The coinage of Nepalese rupee is issued in denominations 25 and 50 paisa, Rs 1, Rs 2, Rs 5 and Rs 10. The coins are less common in circulation and most of the transactions are made using banknotes only. The coins are minted with the text on them written in “Devnagari” script and unlike the banknotes, the coins do not involve use of any other language. The coins have their face values embossed on their obverse sides in “Devnagari” numerals along with engraved image of important temples in Nepal. Nepalese rupee is administered and controlled by the central bank of the country, Nepal Rastra Bank that has been serving since 1956. The bank monitors the flow of currency in country and supervises the monetary policy and is also one of the chief owners of the Nepal Stock Exchange.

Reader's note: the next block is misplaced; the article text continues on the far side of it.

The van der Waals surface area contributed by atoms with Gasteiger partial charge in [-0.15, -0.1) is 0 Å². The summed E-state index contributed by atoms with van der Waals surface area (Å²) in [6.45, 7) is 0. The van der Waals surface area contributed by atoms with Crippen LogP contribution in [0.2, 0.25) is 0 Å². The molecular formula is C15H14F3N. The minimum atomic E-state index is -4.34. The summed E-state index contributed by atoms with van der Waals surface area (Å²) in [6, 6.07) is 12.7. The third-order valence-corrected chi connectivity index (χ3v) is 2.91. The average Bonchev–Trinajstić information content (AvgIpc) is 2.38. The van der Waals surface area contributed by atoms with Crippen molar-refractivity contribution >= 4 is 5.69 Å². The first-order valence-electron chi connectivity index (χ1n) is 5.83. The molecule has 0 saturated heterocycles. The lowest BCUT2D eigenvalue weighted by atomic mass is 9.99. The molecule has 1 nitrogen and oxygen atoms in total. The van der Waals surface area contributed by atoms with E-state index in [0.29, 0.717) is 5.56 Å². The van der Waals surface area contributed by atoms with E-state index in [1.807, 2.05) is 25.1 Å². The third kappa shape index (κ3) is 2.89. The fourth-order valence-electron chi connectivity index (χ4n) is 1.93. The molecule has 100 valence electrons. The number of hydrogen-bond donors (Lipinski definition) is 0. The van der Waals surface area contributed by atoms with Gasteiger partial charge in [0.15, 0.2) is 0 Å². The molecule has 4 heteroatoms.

The land of Nepal remained deprived of its own currency untill as late as the 6th century when the first ever coins in Nepal got minted using copper courtesy the Licchavi kingdom that had Indian religious designs on them. Prior to that, coins issued by Indian kingdoms such as Maurayas, Guptas etc were in circulation in Nepal. With the change of kingdoms ruling over Nepal, different coins were minted infrequently till the 15th century when Nepal got divided into three powerful states named Kathmandu, Patan and Bhatgaon, after a short lived unified rule. The three kingdoms started minting silver coins called silver tankas in large quantities and the coins were differentiated according to their designs, Patan coins bore a star, Kathmandu coins had wavy lines and Bhatgaon coins had a triangle. The quantity in which the silver coins were minted was large enough that enabled nepal to export these coins to Tibet. Also, gold mohurs were issued for transactions and even one of the the smallest gold coins ever used in the histrory of currencies got minted in Nepal weighing just 0.002 grams.